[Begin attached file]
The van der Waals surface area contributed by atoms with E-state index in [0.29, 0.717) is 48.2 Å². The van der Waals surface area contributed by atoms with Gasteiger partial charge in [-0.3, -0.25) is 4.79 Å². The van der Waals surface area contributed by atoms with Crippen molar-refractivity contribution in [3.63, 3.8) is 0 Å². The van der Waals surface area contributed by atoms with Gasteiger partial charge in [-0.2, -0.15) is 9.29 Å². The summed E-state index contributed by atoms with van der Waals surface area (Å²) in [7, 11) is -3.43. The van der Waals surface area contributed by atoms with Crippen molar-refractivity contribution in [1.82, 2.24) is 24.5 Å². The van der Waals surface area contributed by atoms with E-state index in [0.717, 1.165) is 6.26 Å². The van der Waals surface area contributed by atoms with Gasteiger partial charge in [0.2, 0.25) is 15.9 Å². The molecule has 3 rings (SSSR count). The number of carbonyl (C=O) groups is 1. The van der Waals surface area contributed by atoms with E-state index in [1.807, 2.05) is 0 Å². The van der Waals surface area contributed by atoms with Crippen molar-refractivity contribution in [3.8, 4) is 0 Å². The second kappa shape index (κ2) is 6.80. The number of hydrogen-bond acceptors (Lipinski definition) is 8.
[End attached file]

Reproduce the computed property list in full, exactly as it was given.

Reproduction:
The van der Waals surface area contributed by atoms with E-state index in [0.29, 0.717) is 48.2 Å². The van der Waals surface area contributed by atoms with Gasteiger partial charge in [-0.3, -0.25) is 4.79 Å². The van der Waals surface area contributed by atoms with Crippen molar-refractivity contribution in [3.63, 3.8) is 0 Å². The van der Waals surface area contributed by atoms with Gasteiger partial charge in [-0.2, -0.15) is 9.29 Å². The summed E-state index contributed by atoms with van der Waals surface area (Å²) in [7, 11) is -3.43. The van der Waals surface area contributed by atoms with Crippen molar-refractivity contribution in [1.82, 2.24) is 24.5 Å². The van der Waals surface area contributed by atoms with E-state index in [0.717, 1.165) is 6.26 Å². The van der Waals surface area contributed by atoms with Gasteiger partial charge in [0.2, 0.25) is 15.9 Å². The molecule has 3 rings (SSSR count). The number of carbonyl (C=O) groups is 1. The van der Waals surface area contributed by atoms with E-state index in [1.807, 2.05) is 0 Å². The van der Waals surface area contributed by atoms with Crippen molar-refractivity contribution in [3.8, 4) is 0 Å². The second kappa shape index (κ2) is 6.80. The number of hydrogen-bond acceptors (Lipinski definition) is 8.